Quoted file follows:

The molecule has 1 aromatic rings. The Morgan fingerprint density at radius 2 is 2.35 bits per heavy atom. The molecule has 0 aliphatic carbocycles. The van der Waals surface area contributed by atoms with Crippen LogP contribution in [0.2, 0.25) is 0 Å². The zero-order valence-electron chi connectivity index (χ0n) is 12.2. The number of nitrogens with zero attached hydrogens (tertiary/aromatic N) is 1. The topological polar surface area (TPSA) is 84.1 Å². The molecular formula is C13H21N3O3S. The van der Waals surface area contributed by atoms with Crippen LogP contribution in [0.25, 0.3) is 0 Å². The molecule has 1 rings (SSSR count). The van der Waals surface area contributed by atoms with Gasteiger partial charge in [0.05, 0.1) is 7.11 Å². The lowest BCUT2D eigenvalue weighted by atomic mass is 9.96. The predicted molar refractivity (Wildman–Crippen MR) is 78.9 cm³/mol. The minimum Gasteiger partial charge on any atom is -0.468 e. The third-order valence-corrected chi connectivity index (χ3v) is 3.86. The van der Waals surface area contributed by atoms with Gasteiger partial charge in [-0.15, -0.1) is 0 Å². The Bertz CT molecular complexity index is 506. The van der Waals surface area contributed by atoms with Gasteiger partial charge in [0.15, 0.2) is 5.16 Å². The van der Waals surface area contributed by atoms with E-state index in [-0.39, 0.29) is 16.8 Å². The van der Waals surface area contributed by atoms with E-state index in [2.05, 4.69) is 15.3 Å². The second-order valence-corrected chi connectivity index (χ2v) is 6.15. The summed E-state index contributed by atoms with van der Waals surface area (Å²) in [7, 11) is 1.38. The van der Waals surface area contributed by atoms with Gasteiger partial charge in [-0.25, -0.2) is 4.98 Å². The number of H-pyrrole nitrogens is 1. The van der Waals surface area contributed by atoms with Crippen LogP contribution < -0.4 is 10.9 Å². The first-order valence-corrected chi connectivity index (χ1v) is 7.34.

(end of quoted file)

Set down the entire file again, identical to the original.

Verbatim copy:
The molecule has 1 aromatic rings. The Morgan fingerprint density at radius 2 is 2.35 bits per heavy atom. The molecule has 0 aliphatic carbocycles. The van der Waals surface area contributed by atoms with Crippen LogP contribution in [0.2, 0.25) is 0 Å². The zero-order valence-electron chi connectivity index (χ0n) is 12.2. The number of nitrogens with zero attached hydrogens (tertiary/aromatic N) is 1. The topological polar surface area (TPSA) is 84.1 Å². The molecular formula is C13H21N3O3S. The van der Waals surface area contributed by atoms with Crippen LogP contribution in [0.25, 0.3) is 0 Å². The molecule has 1 rings (SSSR count). The van der Waals surface area contributed by atoms with Gasteiger partial charge in [0.05, 0.1) is 7.11 Å². The lowest BCUT2D eigenvalue weighted by atomic mass is 9.96. The predicted molar refractivity (Wildman–Crippen MR) is 78.9 cm³/mol. The minimum Gasteiger partial charge on any atom is -0.468 e. The third-order valence-corrected chi connectivity index (χ3v) is 3.86. The van der Waals surface area contributed by atoms with Gasteiger partial charge in [-0.15, -0.1) is 0 Å². The Bertz CT molecular complexity index is 506. The van der Waals surface area contributed by atoms with Gasteiger partial charge in [0.15, 0.2) is 5.16 Å². The van der Waals surface area contributed by atoms with E-state index in [-0.39, 0.29) is 16.8 Å². The van der Waals surface area contributed by atoms with E-state index in [2.05, 4.69) is 15.3 Å². The second-order valence-corrected chi connectivity index (χ2v) is 6.15. The summed E-state index contributed by atoms with van der Waals surface area (Å²) in [7, 11) is 1.38. The van der Waals surface area contributed by atoms with Gasteiger partial charge in [-0.25, -0.2) is 4.98 Å². The number of H-pyrrole nitrogens is 1. The van der Waals surface area contributed by atoms with Crippen LogP contribution < -0.4 is 10.9 Å². The first-order valence-corrected chi connectivity index (χ1v) is 7.34.